Citizens do journalists out of jobs?

(Dammit just lost this post when my browser crashed. Trying to piece it together)
Josh Catone writes on ReadWriteWeb in the aftermath of Wednesday’s earthquake in Britain that

“citizen journalism tools being used by people who were on the ground in those areas [are] scooping the mainstream press.”

In his piece about this he refers to BreakingNewsOn a site that uses Twitter to report breaking news. I decided to have a look at BreakingNewsOn. Six of the top ten stories at the time I looked at it referred to traditional news agencies (CNN, ABC, New York Times etc.) as sources with no links. I think both have their place and Twitter and other micro-blogs are increasingly going to be the site of breaking news. However I think the majority of media consumers will for some time continue to visit sites such as RTÉ and BBC as their main news sources. Similarly I think we will see an increased use of Web 2.0 on traditional media sites. Having worked on a corporate-style news site I agree with the commenter who says “For the MSM to print unmediated chatter is expecting too much, surely?” although I imagine traditional news agencies will have to allow their reporters to do this more and more. The question “Who edits the news?” will generate even more interesting answers.

With the arrival of mobile video streaming from the likes of Qik (do those people know that we can see them all too?) we are also going to see more live video of planned and unexpected events. I think all these “citizen journalism tools” are brilliant especially if you can’t attend an event yourself.

Like the way I won’t be attending the BlogAwards tomorrow. The babysitter was sorted, Himself was roped in (if only in a let’s all go the circus frame of mind) but luckily I hadn’t reached the outfit planning stage when I was struck down with a nasty throat infection. Temperature of 40+ last night. Aches and pains all over. So it’s as well I wasn’t nominated. Really.

Wacky tobacky

Bhuaigh sí! She won! Beidh an Ghaeilge an-fheiceálach anois!

RTÉ News: Tobacco warnings to be made bilingual: “From October, cigarette packets on sale here will have to carry warnings in Irish as well as English.”

Well at least Big Tobacco will be paying for it. Nobody can complain about it being a waste of taxpayers money.

In relation to that there was an interesting editorial from Lá today about The Examiner’s report and editorial about the cost of interpreting and translation services for the Irish Language in the EU. I actually wrote the following letter to the Examiner in response. I know it’s a little facetious but really it’s not always about the money.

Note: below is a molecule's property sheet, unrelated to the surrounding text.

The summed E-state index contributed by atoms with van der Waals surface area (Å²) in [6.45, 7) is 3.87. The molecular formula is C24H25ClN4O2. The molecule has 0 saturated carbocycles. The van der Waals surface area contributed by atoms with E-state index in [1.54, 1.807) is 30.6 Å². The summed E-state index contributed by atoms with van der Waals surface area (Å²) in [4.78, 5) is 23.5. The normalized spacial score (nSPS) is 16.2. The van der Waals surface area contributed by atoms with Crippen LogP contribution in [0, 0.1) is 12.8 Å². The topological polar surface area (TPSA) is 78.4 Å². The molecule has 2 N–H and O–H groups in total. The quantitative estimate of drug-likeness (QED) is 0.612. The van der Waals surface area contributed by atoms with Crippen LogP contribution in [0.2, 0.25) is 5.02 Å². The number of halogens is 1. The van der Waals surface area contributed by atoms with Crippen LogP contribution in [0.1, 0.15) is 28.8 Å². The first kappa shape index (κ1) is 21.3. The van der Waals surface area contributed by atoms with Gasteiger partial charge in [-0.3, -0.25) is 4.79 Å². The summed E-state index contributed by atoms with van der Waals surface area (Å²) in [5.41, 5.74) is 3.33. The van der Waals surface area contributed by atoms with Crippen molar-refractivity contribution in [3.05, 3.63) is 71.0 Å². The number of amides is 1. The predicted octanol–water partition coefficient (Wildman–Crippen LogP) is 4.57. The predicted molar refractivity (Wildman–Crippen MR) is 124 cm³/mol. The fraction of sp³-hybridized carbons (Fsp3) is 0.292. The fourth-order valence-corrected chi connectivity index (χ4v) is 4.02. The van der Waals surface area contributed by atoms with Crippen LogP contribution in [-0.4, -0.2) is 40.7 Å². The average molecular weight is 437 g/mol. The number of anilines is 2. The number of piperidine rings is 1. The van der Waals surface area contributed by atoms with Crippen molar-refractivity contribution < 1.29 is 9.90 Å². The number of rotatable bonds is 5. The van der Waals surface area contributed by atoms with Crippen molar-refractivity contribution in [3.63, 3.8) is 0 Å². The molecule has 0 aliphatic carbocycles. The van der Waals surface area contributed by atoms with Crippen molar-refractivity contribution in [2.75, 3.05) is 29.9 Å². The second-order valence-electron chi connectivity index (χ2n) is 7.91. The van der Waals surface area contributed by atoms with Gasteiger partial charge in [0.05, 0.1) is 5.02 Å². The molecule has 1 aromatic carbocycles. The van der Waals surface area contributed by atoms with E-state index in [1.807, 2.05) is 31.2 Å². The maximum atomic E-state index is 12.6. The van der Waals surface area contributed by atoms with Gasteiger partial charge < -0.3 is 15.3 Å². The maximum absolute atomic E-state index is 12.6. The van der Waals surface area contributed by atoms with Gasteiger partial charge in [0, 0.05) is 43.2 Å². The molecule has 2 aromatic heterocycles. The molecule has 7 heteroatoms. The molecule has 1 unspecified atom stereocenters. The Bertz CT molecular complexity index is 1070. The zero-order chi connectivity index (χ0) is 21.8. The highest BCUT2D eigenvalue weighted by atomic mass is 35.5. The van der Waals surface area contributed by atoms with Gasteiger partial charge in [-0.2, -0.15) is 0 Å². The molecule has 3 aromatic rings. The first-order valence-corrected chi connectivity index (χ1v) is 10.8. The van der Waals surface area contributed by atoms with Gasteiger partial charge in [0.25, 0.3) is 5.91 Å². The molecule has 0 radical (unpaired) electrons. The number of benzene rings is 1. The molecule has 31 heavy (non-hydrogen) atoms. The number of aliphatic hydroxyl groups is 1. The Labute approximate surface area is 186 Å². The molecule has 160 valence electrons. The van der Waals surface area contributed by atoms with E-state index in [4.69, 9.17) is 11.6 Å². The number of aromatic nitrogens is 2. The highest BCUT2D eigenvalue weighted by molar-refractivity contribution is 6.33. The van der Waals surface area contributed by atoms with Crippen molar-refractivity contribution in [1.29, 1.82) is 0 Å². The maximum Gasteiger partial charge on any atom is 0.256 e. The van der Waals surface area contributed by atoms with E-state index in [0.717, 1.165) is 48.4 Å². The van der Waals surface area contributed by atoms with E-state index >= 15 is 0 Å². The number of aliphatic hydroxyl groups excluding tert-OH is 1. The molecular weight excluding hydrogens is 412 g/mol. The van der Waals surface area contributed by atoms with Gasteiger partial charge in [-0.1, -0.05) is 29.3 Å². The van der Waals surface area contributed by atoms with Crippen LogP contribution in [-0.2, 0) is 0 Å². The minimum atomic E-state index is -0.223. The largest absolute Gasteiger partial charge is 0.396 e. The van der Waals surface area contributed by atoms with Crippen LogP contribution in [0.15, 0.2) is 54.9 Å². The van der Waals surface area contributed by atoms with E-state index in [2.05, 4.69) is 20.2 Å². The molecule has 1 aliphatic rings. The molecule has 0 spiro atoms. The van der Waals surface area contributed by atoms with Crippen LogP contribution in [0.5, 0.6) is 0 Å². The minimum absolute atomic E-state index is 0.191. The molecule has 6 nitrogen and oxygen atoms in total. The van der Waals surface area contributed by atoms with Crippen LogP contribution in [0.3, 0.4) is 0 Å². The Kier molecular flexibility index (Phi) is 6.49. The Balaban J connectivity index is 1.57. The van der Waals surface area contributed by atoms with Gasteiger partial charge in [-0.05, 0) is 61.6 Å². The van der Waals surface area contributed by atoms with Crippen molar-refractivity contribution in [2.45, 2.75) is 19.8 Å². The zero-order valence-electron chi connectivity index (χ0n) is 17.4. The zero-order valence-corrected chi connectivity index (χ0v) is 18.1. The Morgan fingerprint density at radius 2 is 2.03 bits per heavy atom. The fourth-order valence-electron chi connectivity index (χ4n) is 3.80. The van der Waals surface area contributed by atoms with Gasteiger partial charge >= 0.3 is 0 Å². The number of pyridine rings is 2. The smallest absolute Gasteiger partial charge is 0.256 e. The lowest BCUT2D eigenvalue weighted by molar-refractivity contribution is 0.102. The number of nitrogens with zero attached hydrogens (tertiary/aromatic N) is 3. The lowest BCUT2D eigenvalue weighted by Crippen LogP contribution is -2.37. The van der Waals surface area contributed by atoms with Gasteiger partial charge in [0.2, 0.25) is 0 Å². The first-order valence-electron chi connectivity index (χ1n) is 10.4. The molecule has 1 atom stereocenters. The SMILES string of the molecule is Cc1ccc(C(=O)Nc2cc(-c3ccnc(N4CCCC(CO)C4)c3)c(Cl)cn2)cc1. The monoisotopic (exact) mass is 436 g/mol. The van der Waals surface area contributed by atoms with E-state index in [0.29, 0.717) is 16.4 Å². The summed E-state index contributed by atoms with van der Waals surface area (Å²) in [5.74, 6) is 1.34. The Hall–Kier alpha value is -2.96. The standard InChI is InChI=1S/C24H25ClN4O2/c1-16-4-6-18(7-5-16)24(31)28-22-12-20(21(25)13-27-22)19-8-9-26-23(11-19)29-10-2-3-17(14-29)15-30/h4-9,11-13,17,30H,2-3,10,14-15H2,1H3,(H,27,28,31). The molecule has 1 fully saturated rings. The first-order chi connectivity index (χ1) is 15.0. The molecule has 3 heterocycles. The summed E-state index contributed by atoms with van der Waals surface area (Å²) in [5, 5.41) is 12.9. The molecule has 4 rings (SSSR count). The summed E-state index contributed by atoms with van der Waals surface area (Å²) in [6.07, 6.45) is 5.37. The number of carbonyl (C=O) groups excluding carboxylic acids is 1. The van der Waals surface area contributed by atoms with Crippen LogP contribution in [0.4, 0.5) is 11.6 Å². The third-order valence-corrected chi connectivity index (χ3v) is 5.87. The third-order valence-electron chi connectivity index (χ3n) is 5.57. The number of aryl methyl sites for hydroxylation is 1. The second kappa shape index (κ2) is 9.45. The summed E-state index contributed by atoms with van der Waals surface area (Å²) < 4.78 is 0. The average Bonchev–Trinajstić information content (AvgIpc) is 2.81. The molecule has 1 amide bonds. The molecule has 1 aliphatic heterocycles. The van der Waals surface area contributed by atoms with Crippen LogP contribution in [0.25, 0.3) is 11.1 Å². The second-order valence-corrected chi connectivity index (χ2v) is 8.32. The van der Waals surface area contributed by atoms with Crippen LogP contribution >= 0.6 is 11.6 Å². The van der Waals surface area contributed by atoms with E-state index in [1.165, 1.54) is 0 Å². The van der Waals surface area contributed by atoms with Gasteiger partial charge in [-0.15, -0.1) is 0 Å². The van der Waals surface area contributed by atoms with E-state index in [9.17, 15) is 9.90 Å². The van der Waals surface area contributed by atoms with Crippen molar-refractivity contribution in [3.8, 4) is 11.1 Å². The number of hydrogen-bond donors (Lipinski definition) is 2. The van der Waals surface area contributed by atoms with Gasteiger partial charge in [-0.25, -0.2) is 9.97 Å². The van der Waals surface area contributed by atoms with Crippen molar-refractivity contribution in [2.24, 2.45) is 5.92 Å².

A chara,

In your editorial today you comment that “the review, by EU officials in 2012, which will decide whether the “official working language” status can be sustained will be objective and without emotion.” This may be the case but it will not affect the official status of Irish in Ireland. According to the constitution Irish is the first official language of this state and its current status in the EU is partly in recognition of this. To amend it a constitutional referendum would be required. Although the financial cost seems to be the main concern of your editorial you can be certain that all politicians are acutely aware of the political cost of tinkering with the constitution.

On the subject of financial cost if we are to decide language use in the EU on cost alone, why bother offering any translation or interpretation service at all? The EU could run a competition – whichever language costs the least in interpretation/ translation costs becomes the official language of the EU. No doubt that would also energise us “language activists”.

Le dea-ghuí,
Roseanne Smith

I don’t read The Examiner but I don’t think they printed it. I don’t think they printed any correspondence on the subject.

Flash Floods

My colleague tells me that there is flash flooding in South Dublin. You definitely heard it here first because I can’t find anything else about it online.
I know I haven’t posted in a while and you are not popping in now to hear me moan about the weather but it is depressing, really, really grim here at the moment.
However I found a blog (and you definitely didn’t hear this here first cos he has won a ton of awards) which really cheered me up. Good on ye Grandad.

I nuacht eile blagadóireachta, tá mo sheanchara an tImeall tosaithe ag podchraoladh i nGaeilge arís. Maith thú, Imeallóir!

And speaking of podcasts, if you have nippers and want to entertain them at night or if you are like Abs and find children’s stories extremely soporific, check out Garman was rapt listening to this on our last holiday and I have downloaded all the episodes in preparation for summer holiday no. 2. How very modrin of me!

I am Jeannie Cusamano

Last night at about 11.15 Himself and I were watching the last episode in the first series of the Sopranos, “I Dream of Jeannie Cusamano” when there was an almighty bang. The house shook. Then the sound of a car racing off. We looked at each other. It wasn’t a backfire because it wasn’t that sharp, contained sort of noise. It had a bass shuddery element to it. Considering someone was shot down the road last week, Himself decided to ring the police but even by the time he was finished there was a garda car across the road. In the next half an hour there were more garda cars, two fire brigades and an ambulance. We listened to the midnight news but nothing. 7am news this morning revealed that someone had thrown a grenade at a house across the road. A grenade. Somebody living near us owns grenades and thinks throwing them around is the best way to resolve an unpleasant work situation. It’s scary. Very scary. Thankfully no-one was hurt. RTÉ News: Gardaí probe Crumlin grenade attack: “Gardaí probe Crumlin grenade attack
Friday, 29 June 2007 11:04
A grenade has exploded in the front garden of a house in south Dublin.”